When measuring the frequency of alteration in the functional avidity of epitope-specific T cell responses during the first year of HIV infection, we found that < 10% of responses declined in avidity by ≥ 1 log over this period. It is unclear what level of decline in response avidity as assessed in our in vitro IFNγ ELISPOT assays would have had a significant impact on in vivo control of viral replication, particularly given that the mechanisms by which CD8+ T cells mediate control of HIV replication in vivo are not well understood, and the relationship between response avidity and effector capacity may not be the same for all effector functions [24, 25]. However, even if a decline in response avidity of ≥ 0.5 log was considered sufficient to have a significant impact on in vivo control of viraemia, still only 5/33 (15%) of responses would have been affected by avidity decline over the first year of infection. This was surprising and contrasts with findings made in a previous study by Lichterfeld et al. [9], who reported that a large proportion of high avidity T cell responses that were immunodominant in early infection had declined in avidity by chronic infection (typically several years into infection). The methods used to assess response avidity here and in the study by Lichterfeld et al. differed, which may have affected the results obtained. Perhaps more importantly, Lichterfeld et al. studied only responses that were initially immunodominant and of high avidity, whereas we looked at a cross-section of immunodominant and subdominant responses of both high and low avidities. Work in murine chronic infection models has shown that immunodominant high avidity T cell responses are more likely to become exhausted/deleted in the presence of ongoing antigenic stimulation than initially subdominant responses of lower avidity [32, 33]. Further, we assessed changes in response avidity over only the first year of infection: the longer interval between the time-points studied by Lichterfeld et al. may have given time for a higher proportion of responses to drop in avidity. Reduction in the avidity of T cell responses may be more common in chronic infection as T cells become exhausted by continued antigenic exposure [34].

It is interesting to consider the mechanisms that may have contributed to the changes in T cell response avidity that we observed. We found one example of a reduction in response avidity in the absence of sequence change in/around the epitope, which may have been due to exhaustion and/or deletion of the highest avidity T cell clones involved in the epitope-specific response. In two other cases, a reduction in functional avidity occurred in association with intra-epitopic sequence variation, hence may have resulted from variant peptide-driven expansion of T cell clones with lower avidity for the index sequence epitope. Interestingly, we also found four examples of increases in response avidity over the first year of infection. Two of these occurred in association with intra-epitopic sequence variation, and in one of these cases it appeared that an escape mutation had been transmitted that then reverted, stimulating expansion of T cells able to recognise the original epitope with higher avidity than the initial response [35]. In the other epitopes, the increases in response avidity may have reflected selection of a subset of higher avidity epitope-specific cells over time [36], or maturation in response avidity in the absence of changes in T cell receptor usage [37].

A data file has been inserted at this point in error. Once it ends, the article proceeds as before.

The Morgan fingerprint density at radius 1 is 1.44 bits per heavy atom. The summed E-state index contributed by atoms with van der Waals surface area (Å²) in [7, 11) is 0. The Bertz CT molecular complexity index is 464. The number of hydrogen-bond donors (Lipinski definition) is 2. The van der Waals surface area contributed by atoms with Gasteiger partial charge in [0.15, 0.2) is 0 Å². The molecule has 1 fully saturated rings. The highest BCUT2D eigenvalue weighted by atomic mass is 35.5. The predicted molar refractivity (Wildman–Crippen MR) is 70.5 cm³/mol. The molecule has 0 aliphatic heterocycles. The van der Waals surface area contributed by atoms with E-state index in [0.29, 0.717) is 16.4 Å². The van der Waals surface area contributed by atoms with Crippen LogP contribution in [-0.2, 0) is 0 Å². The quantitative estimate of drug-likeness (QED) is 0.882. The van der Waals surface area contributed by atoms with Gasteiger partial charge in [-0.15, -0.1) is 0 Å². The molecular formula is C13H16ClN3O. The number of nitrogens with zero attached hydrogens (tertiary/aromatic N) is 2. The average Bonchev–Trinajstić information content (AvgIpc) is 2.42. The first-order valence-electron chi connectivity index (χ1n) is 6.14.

The results of this study show that sequence variation and escape occur much more frequently than reduction in the avidity of T cell responses during the first year of HIV infection, suggesting that escape represents a more important means of viral evasion of CD8+ T cell control in acute/early HIV infection (although other mechanisms, such as a decline in the functional capacity of virus-specific CD8+ T cells may also contribute to impairment of T cell control of HIV replication during early infection). The tremendous capacity of the virus to escape from CD8+ T cell responses (shown here and in previous studies) poses a huge problem for the design of HIV vaccines aiming to elicit cell-mediated immune responses, and development of strategies for limiting escape from vaccine-induced T cell responses is paramount. These may include induction of broad T cell responses to multiple viral epitopes, individual components of which are less likely to be escaped [17], targeting conserved epitopes in which viral sequence variation is limited due to structural constraints (reviewed in [31]), and stimulation of T cell responses that can cross-recognise epitope variants efficiently to reduce viral options for escape from T cell control [38, 39].


Patients and blood samples

Individuals acutely-infected with HIV-1 were recruited at the Mortimer Market Centre for Sexual Health and HIV Research (London, UK). Subjects were mostly male Caucasians who presented with symptoms of acute retroviral illness. Study approval was obtained from The National Health Service Camden and Islington Community local Research Ethics Committee and blood samples were drawn with written informed consent. Blood was drawn into ethylene diamine tetra-acetic acid (EDTA) (Sigma, Gillingham, UK) and PBMC were isolated over Histopaque 1.077 (Sigma) and cryopreserved. All subjects chose not to receive antiretroviral therapy throughout the study duration with the exception of MM7 who received anti-retroviral therapy from 62-156 DFOSx. The setpoint persisting viral load established in each subject was calculated as described in [40].